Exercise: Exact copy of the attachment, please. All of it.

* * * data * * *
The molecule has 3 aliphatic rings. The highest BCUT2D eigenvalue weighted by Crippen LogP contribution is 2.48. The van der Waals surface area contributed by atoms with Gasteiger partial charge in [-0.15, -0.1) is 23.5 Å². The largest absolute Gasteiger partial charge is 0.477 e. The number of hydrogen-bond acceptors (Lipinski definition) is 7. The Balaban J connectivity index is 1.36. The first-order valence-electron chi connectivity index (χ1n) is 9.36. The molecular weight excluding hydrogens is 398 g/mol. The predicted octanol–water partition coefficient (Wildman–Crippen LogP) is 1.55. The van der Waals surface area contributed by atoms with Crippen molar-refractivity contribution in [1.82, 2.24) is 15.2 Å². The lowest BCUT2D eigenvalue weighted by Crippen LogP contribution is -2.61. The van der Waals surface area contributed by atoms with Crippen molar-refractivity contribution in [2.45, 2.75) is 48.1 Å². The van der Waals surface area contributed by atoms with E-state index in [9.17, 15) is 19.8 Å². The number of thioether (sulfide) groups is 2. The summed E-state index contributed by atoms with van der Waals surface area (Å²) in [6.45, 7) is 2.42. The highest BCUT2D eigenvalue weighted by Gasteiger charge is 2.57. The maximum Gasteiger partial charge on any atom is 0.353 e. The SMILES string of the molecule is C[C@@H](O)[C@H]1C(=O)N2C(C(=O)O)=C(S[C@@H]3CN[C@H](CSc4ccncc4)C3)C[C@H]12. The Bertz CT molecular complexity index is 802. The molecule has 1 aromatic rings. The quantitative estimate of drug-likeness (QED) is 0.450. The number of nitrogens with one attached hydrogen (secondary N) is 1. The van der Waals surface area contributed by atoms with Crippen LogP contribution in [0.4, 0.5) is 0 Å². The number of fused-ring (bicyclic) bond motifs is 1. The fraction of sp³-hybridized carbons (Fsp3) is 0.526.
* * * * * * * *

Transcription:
The molecule has 3 aliphatic rings. The highest BCUT2D eigenvalue weighted by Crippen LogP contribution is 2.48. The van der Waals surface area contributed by atoms with Gasteiger partial charge in [-0.15, -0.1) is 23.5 Å². The largest absolute Gasteiger partial charge is 0.477 e. The number of hydrogen-bond acceptors (Lipinski definition) is 7. The Balaban J connectivity index is 1.36. The first-order valence-electron chi connectivity index (χ1n) is 9.36. The molecular weight excluding hydrogens is 398 g/mol. The predicted octanol–water partition coefficient (Wildman–Crippen LogP) is 1.55. The van der Waals surface area contributed by atoms with Crippen molar-refractivity contribution in [1.82, 2.24) is 15.2 Å². The lowest BCUT2D eigenvalue weighted by Crippen LogP contribution is -2.61. The van der Waals surface area contributed by atoms with Crippen molar-refractivity contribution in [2.45, 2.75) is 48.1 Å². The van der Waals surface area contributed by atoms with E-state index in [9.17, 15) is 19.8 Å². The number of thioether (sulfide) groups is 2. The summed E-state index contributed by atoms with van der Waals surface area (Å²) in [6.45, 7) is 2.42. The highest BCUT2D eigenvalue weighted by Gasteiger charge is 2.57. The maximum Gasteiger partial charge on any atom is 0.353 e. The SMILES string of the molecule is C[C@@H](O)[C@H]1C(=O)N2C(C(=O)O)=C(S[C@@H]3CN[C@H](CSc4ccncc4)C3)C[C@H]12. The Bertz CT molecular complexity index is 802. The molecule has 1 aromatic rings. The quantitative estimate of drug-likeness (QED) is 0.450. The number of nitrogens with one attached hydrogen (secondary N) is 1. The van der Waals surface area contributed by atoms with Crippen LogP contribution in [0.4, 0.5) is 0 Å². The number of fused-ring (bicyclic) bond motifs is 1. The fraction of sp³-hybridized carbons (Fsp3) is 0.526.